A wild story out of Berlin perfectly encapsulates the anti-Zionist obsessions of the world of arts and culture, as well as the way pro-Palestinian movements degrade and destroy their own coalitions.

If this story were fiction, it would be dismissed as too on-the-nose.

Appropriately, this is about performance art. Over the weekend, Cuban artist Tania Bruguera performed her piece Where Your Ideas Become Civic Actions, which is a round-the-clock, 100-hour live reading of Hannah Arendt’s The Origins of Totalitarianism at the Hamburger Bahnhof in Berlin. Unfortunately, at the 88-minute mark it was shut down by pro-Palestinian activists. (It is purely coincidental, though no less amusing for it, that 88 is neo-Nazi code for “heil Hitler,” or HH.)

The protesters had interrupted the performance earlier Saturday as Bruguera was reading from the book, but they left and came back 88 minutes in to shut it down during one of the stretches when it was being read by a guest reader. That guest reader was Mirjam Wenzel, director of the Jewish Museum in Frankfurt.

The exchanges between the artist and the protesters during these two interruptions are worth highlighting for what they tell us about everyone involved.

Bruguera is—quite famously, though her name is a hint—a Cuban dissident. The Palestinian protesters got in her face and called her “gringa.” They called one of the gallery’s directors, Sam Bardaouil, who is Lebanese, “an Arab with light skin.” In other words, Germans were seeing the familiar sight of anti-Semites marching through town calling anyone with Jewish friends or colleagues a “race traitor.” Onlookers were horrified to see the ghosts of Germany’s past reappear wearing keffiyehs instead of jackboots.

Easily the most pathetic part of the play stoppage was when Bruguera tried to defend her honor. I cringed watching it, and I cringed again while writing this. “First of all, you don’t know who I am,” Bruguera shouts at the protesters after a while. “You don’t know my history. You don’t know everything I’ve done for Palestinians and for all the people in the world.”

The clashing of tectonic-plate-sized egos, white people yelling at Cubans that they’re white—it might as well as have been Park Slope instead of Berlin.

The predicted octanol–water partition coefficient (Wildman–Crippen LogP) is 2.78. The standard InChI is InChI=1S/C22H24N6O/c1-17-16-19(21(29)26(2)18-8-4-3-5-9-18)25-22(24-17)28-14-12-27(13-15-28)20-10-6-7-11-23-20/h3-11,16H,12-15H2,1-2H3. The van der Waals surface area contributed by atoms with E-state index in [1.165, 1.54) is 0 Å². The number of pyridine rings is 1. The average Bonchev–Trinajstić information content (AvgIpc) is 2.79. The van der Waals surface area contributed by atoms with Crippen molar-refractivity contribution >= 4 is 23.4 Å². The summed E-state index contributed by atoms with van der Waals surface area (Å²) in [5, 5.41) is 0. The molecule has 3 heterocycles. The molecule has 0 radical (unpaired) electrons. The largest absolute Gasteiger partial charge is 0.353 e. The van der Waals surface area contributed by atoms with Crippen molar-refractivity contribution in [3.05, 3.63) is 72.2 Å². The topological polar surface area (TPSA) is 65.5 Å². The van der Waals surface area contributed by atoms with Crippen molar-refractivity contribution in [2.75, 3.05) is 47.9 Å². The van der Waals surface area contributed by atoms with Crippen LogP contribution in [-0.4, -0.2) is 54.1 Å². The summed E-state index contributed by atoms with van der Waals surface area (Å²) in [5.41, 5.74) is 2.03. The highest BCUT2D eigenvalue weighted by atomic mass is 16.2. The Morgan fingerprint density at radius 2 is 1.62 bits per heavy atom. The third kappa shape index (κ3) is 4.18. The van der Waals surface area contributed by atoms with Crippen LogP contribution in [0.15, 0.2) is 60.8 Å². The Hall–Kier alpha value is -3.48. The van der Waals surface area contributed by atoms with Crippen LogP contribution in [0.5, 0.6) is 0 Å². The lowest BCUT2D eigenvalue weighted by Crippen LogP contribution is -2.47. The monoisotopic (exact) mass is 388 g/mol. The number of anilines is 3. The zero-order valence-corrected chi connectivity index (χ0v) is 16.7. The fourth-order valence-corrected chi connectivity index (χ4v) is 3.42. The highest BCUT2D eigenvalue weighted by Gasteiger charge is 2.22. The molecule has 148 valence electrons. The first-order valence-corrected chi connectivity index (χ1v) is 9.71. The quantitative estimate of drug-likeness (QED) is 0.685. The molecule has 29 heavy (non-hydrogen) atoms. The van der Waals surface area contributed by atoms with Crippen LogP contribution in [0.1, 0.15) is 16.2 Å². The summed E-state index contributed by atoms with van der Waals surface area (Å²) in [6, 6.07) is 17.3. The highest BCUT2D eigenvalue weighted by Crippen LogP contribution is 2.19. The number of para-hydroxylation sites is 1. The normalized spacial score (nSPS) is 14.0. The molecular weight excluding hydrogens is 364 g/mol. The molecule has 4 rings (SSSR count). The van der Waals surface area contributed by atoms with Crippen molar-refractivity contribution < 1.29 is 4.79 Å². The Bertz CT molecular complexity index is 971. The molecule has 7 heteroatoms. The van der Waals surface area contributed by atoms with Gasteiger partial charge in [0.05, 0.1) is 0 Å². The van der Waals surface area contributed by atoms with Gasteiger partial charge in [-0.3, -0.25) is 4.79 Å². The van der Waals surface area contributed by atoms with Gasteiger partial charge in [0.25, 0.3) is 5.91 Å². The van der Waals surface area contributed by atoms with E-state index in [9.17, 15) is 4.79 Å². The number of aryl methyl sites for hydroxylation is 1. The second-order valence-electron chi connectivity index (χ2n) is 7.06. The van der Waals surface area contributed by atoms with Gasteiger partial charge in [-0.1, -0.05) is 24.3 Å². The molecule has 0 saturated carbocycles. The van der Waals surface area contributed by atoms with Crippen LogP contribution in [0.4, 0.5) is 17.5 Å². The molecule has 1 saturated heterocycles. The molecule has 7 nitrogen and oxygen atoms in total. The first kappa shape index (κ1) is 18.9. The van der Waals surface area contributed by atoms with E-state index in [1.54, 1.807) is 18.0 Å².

Of course, Bruguera signed an open letter calling Israel’s counteroffensive in Gaza a “genocide.” But she was out of her league here, among professional anti-Semites. The protesters went on a stark-raving-mad rant about the lesser humanity of “Zionists” (meaning people with Jewish-sounding names) and the legitimacy of violence toward them while this poor woman was reduced to asking them if they had a gun and were going to shoot her. For that, Bruguera was deemed a racist.

The icing on the cake is that before the performance opened, Bruguera gave an interview to the The Art Newspaper’s podcast, “The Week in Art.” In it, the host and Bruguera went on at length about how this is such an appropriate time to read Hannah Arendt because of how Germany censors anyone who criticizes Israel. Bruguera went so far as to say that Chinese dissident Ai Weiwei’s ridiculous comment that censorship in the West is the same as in Mao’s China didn’t go far enough. “I think it’s worse” than in Mao’s China, Bruguera asserts, because “the censorship in China was [at least] condemned by the world.”

To review: The crackdown on anti-Jewish incitement is itself totalitarian, and those enforcing it are worse than Mao. This from the woman deemed a race-traitor for “platforming Zionists.”

The protesters interrupted the Jewish Museum director by shouting “from the river to the sea, Palestine will be free,” the genocidal call for eliminating all non-Arabs from the land. Later on, they shared with an art website an unsigned statement that read: “In the last weeks, we have seen attempts at holding ‘Israel’ accountable for the terrorist, genocidal acts it commits against the Palestinian people—but they have all failed to achieve any relief for the innocent people being murdered, maimed, displaced, and taken hostage every day by the terrorist ‘state of Israel.’”

The point of the scare quotes around “Israel” is to deny its existence and the legitimacy of Jewish rights in the land.

The same day as the Arendt protest, several hundred pro-Hamas demonstrators shut down the Museum of Modern Art in New York. They unfurled a genocidal banner to call attention to the fact that some of the museum’s trustees are Jewish.

This Stalinization of the art world is among the least surprising developments in the global war on the Jews. Progressive activists in the art world long ago made their bed and will now lie in it. They probably won’t fall asleep in it though, what with all the chanting and shouting.

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